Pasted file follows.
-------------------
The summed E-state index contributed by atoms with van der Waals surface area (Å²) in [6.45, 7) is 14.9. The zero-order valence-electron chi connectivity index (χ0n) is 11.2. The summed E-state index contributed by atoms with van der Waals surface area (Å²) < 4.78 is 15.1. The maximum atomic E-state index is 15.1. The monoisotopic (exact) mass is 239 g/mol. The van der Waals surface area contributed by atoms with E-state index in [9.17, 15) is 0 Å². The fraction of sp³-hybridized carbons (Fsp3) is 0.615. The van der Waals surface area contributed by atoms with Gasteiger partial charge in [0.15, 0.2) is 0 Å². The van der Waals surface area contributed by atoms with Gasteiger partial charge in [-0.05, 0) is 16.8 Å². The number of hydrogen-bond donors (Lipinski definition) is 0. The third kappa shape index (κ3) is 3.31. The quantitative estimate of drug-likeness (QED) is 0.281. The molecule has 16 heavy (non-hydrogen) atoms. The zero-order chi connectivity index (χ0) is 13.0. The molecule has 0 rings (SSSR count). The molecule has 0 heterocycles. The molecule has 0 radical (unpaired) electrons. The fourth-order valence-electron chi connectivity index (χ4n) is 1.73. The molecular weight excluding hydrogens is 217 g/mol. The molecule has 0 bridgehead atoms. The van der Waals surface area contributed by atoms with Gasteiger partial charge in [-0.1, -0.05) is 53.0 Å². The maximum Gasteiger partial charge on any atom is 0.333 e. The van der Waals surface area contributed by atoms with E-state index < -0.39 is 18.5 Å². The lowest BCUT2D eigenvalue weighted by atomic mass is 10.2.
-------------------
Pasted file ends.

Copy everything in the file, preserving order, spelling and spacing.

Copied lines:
The summed E-state index contributed by atoms with van der Waals surface area (Å²) in [6.45, 7) is 14.9. The zero-order valence-electron chi connectivity index (χ0n) is 11.2. The summed E-state index contributed by atoms with van der Waals surface area (Å²) < 4.78 is 15.1. The maximum atomic E-state index is 15.1. The monoisotopic (exact) mass is 239 g/mol. The van der Waals surface area contributed by atoms with E-state index in [9.17, 15) is 0 Å². The fraction of sp³-hybridized carbons (Fsp3) is 0.615. The van der Waals surface area contributed by atoms with Gasteiger partial charge in [0.15, 0.2) is 0 Å². The van der Waals surface area contributed by atoms with Gasteiger partial charge in [-0.05, 0) is 16.8 Å². The number of hydrogen-bond donors (Lipinski definition) is 0. The third kappa shape index (κ3) is 3.31. The quantitative estimate of drug-likeness (QED) is 0.281. The molecule has 16 heavy (non-hydrogen) atoms. The zero-order chi connectivity index (χ0) is 13.0. The molecule has 0 rings (SSSR count). The molecule has 0 heterocycles. The molecule has 0 radical (unpaired) electrons. The fourth-order valence-electron chi connectivity index (χ4n) is 1.73. The molecular weight excluding hydrogens is 217 g/mol. The molecule has 0 bridgehead atoms. The van der Waals surface area contributed by atoms with Gasteiger partial charge in [-0.1, -0.05) is 53.0 Å². The maximum Gasteiger partial charge on any atom is 0.333 e. The van der Waals surface area contributed by atoms with E-state index < -0.39 is 18.5 Å². The lowest BCUT2D eigenvalue weighted by atomic mass is 10.2.